Group welcomes capacity generated by container shipping consolidation
The new container alliances are scheduled to start their new networks on April 1, but it is still too early to tell what will be their actual impact on port operations, according to DP World’s management.
In an earnings call for the company’s 2016 results, key executives said the consolidation activities could mean that operational realignments and adjustments would be needed in light of perhaps three shipping lines, for example, that previously called at separate terminals subsequently calling at one terminal now.
The executives added that the extra capacity stemming from all this consolidation activity was "exceedingly helpful" for the group's terminal operations, especially with the major alliances all slated to call at its UK terminals.
While optimism and enthusiasm is a good thing, it could be said that containership carriers may very well have something else coming. There are too many megas coming into service, and this avalanche of empty boxes is threatening to upset the tenuous ocean freight rate gains of the past six months.
March 1 marked the six month anniversary of the Hanjin bankruptcy, whose sudden and brutal death likely saved the box-ship industry from losing 3-5 other carriers.
Hanjin’s filing instantly took 93 ships and some 600,000+ TEU’s off the market. While not ignoring the horrific financial losses being suffered by Textainer, Danaos, and others due to Hanjin, their bankruptcy stopped what was likely the greatest container rate collapse of all time. Rates immediately skyrocketed, giving the carriers an opportunity to stop the financial bleeding.
While rates have slightly slid since Chinese New Year, they are still almost double those of last summer when the market average price in the Xeneta spot rates index at the end of June stood at $1034 (China Main ports – North Europe Main | 40’ container).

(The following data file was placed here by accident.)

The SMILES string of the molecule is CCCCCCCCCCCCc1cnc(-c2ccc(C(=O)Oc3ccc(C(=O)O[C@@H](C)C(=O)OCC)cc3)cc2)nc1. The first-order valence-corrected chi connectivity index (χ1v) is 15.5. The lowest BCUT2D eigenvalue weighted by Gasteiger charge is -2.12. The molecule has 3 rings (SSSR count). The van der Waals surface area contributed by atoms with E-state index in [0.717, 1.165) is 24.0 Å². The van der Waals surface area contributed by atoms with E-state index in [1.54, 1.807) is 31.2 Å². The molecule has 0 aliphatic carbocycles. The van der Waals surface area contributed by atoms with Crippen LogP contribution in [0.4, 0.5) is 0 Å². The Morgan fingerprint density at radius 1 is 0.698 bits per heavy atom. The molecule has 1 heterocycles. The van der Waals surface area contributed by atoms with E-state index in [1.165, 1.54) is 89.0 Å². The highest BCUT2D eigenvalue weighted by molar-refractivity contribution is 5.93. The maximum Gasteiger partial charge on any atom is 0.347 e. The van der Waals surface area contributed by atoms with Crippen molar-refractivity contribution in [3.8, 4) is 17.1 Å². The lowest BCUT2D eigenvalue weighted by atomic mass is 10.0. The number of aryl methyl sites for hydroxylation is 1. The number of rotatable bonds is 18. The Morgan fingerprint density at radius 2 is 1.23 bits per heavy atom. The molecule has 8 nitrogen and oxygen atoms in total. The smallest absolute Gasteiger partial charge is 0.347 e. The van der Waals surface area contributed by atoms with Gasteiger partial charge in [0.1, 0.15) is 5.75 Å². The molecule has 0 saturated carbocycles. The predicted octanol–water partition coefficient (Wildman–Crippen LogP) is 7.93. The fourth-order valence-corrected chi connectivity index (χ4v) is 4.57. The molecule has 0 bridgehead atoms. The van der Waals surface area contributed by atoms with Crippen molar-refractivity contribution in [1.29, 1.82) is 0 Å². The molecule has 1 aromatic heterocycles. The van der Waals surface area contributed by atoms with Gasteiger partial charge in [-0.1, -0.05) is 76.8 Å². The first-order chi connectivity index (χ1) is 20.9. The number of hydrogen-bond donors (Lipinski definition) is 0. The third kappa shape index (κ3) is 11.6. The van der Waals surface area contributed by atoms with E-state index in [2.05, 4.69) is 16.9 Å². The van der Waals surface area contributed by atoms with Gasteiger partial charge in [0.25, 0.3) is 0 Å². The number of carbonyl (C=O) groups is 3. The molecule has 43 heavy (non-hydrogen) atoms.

Today (March 3, 2017), the Xeneta spot rates index shows the market average price for a 40’ box from China Main ports – North Europe main ports at $1761, up 252% since the same time last year when the same box was moved on the same corridor at a market average price of $499.
Mega Vessels with Overcapacity | What Gives?
During the loom of last year, carriers continued to cancel sailings, re-jiggered their basically ineffective alliances, and scrapped a record amount of containerships – but now it all may come undone as previously contacted megaships begin to arrive. The new vessels threaten to upset the tenuous supply-demand ratio of boxes-to-cargo that was finally beginning to balance.
Just last week MSC received the 19,472 TEU MSC Rifaya, and within the next 30 days will take delivery of two more 19,500 TEU vessels. And where will this almost 60,000 new TEU’s be dropped? Into the already-bloated Asia-North Europe routes. UASC will be be adding to the glut; they have six 18,800 TEU megas (totalling112,800) along with eleven 15,000 (165,000) TEU vessels on order.
That’s 337,800 empty TEU’s arriving into a market that’s already flooded with 1.3 million TEU’s (340 ships) laid-up capacity; with this many empty boxes, can the market still bask in the rally from the past few months? Tighter capacity measures have indeed been taken by carriers to band aid the challenge as the megas soon invade the scene. Is it enough?
Maersk Takes a Pragmatic Approach
Maersk, on the other hand; took a realistic view of the marketplace and pushed their 2017 deliveries of nine 14,000 TEU vessels (126,000) out to 2018-2019. They said they did not have to make any penalty payments to the shipyards, and if volumes improved there were sufficient ships that could quickly be chartered. That’s perhaps some of the common sense thinking others in the industry should also display.